While I suffered from the killer cold from outer space this weekend, the only thing I craved was spicy foods. I hoped that it would: A. Allow me to taste strong spices since I couldn't taste anything else and B. clear my nasal passages.
Well, this dish definitely did the trick. I love Indian food because it is so complex, yet is relatively healthy. I added what felt like 1000 seeds from the chili peppers and kept pouring pepper sauce into the dish. It definitely cleared up my stuffy nose for the time being, yet still seemed pretty subtle in spice for me. However, when my boyfriend took a bite, his face flushed red and he reached for the water. So you may want to take note when making this dish that you might want to tone down the spices a bit.
This is a fantastic dish that incorporates a lot of wonderful spices and flavors and pairs perfectly with basmati rice and homemade roti.
Curry Chicken Recipe Serves 4
1 cinnamon stick
4 bay leaves
1/2 teaspoon ground cloves
1 1/2 teaspoons grated ginger
2 garlic cloves, crushed
2 tablespoons ground coriander
1 1/2 tablespoons ground cumin
1/2 teaspoon turmeric
1/2 teaspoon freshly ground black pepper
1 teaspoon chilli powder
1 teaspoon garam masala
1 teaspoon mustard seeds
3 tablespoons Vegetable Or canola 0r sunflower oil
4 chicken breasts, cubed
2 Tomatoes & 1 Can Crushed tomatoes
2 medium yellow onions, coarsely chopped
1 or 2 Cut chilis
1 tablepsoon pepper sauce (optional)
1 1/2 teaspoons salt
Heat oil in a large saucepan over low heat. Add cinnamon stick, cloves, and bay leaves and cook for 5 minutes or until fragrant. Add onions saute until golden brown. Add crushed pepper, garlic, ginger to the onions and cook for 5 minutes.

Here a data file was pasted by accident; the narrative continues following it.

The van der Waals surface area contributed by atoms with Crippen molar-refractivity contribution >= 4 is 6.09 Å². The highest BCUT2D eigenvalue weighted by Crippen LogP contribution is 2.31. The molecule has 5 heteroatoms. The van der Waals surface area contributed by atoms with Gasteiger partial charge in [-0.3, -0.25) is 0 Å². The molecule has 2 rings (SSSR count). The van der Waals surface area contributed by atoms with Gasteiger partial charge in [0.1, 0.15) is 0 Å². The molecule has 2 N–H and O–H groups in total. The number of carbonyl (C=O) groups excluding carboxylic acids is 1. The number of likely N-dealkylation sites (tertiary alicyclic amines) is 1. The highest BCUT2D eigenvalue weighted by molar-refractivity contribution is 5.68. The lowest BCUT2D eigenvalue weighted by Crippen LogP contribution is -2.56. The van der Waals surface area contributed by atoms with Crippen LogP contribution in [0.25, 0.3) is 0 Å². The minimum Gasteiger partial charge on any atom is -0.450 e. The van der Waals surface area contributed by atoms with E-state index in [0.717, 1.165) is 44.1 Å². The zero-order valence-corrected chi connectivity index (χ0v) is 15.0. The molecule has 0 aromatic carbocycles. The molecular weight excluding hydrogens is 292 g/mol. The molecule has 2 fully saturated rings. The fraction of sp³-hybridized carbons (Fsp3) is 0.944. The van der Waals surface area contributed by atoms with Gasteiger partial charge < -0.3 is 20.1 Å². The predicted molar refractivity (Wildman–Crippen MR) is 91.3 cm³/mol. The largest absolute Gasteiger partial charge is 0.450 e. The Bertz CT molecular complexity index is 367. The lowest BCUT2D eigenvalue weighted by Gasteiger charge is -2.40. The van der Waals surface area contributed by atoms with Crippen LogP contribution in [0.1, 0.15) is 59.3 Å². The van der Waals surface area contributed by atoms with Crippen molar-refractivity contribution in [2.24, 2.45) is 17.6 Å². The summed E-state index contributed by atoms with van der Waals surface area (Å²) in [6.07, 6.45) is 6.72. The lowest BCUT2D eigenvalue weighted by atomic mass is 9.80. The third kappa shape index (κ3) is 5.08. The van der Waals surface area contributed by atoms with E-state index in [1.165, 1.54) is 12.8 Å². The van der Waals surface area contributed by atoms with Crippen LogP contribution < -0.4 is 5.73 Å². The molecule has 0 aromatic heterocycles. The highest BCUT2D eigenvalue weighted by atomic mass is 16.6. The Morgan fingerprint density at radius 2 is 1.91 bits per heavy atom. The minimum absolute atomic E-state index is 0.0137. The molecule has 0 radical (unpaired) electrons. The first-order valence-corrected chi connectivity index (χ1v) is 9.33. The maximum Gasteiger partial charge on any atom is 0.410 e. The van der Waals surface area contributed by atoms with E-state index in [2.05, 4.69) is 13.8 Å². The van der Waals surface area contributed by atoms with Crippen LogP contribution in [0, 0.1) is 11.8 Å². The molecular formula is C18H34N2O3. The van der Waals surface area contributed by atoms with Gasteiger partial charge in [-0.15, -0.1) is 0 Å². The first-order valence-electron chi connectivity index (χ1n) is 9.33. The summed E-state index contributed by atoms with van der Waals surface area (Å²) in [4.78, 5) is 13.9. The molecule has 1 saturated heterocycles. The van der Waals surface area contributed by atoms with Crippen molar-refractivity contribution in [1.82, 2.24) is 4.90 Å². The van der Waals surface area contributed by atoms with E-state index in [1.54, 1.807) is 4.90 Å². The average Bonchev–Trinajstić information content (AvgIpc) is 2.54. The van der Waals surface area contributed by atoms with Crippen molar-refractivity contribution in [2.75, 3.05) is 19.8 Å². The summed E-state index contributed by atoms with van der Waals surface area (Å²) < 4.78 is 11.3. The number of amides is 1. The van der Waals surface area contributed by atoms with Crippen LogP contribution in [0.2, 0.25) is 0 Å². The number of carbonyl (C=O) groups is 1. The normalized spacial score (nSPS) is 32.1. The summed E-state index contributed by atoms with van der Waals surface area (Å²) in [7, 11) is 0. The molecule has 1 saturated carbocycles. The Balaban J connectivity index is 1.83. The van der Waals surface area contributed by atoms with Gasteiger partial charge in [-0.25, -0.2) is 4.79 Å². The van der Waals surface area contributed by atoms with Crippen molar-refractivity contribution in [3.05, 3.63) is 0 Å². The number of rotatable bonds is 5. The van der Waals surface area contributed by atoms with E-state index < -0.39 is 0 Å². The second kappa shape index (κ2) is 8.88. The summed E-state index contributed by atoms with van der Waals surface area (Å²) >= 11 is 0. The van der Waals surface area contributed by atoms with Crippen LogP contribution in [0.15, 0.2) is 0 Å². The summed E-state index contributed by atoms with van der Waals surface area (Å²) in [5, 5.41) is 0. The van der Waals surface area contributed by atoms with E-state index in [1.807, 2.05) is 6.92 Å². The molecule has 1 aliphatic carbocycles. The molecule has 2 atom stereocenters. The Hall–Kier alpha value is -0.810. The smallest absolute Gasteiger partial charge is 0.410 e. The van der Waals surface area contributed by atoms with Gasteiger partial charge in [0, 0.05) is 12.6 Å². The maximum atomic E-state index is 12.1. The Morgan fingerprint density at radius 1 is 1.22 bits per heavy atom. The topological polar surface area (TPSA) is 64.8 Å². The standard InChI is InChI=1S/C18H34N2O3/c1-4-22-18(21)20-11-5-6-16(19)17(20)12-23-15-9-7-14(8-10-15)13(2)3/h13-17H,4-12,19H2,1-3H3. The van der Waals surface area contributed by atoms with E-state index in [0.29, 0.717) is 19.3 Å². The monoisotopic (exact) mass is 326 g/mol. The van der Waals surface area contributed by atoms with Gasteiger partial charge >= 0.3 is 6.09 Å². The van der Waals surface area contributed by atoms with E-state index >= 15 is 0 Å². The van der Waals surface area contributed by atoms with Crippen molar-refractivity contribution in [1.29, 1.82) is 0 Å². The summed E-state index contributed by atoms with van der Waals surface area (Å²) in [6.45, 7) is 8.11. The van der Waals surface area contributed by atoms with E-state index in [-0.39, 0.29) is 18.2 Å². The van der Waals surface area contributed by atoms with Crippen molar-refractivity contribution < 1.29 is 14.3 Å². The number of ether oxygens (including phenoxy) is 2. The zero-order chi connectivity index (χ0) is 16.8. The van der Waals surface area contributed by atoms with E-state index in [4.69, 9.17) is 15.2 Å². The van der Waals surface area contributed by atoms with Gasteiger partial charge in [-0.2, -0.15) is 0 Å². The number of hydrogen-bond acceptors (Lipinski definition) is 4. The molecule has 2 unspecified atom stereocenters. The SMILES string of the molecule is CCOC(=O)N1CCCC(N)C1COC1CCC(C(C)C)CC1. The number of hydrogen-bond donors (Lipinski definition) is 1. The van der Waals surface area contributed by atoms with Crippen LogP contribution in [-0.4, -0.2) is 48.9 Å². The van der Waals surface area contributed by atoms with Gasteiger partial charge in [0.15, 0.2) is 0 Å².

Add the chicken to the onions. Cover and cook for 10 minutes, stirring occasionally.
Add the remaining spices and mix well. Stir for a couple of minutes letting it setle into the beef. Then Reduce heat to medium, cover dish and let it cook for another 5 to 10 minutes stirring inbetween so that beef does not stick to bottom of dish .
Add the crushed tomatoes can and also the cut tomatoes and stir well . Let it cook for another 15 minutes or so stirring and checking the dish inbetween or until beef is tender.
I feel that it is important to not only share my successes on this blog, but my failures as well. We all have our mishaps in the kitchen, some worse than others.
I've mentioned on this blog before that my boyfriend and I have a friendly competition as to who is the better cook in our apartment. I think I win because I can cook and bake and have a better understanding of cooking methods, ratios, food storage, and techniques. His argument is that he cooks chicken better than me and is better at creating a dish off the cuff.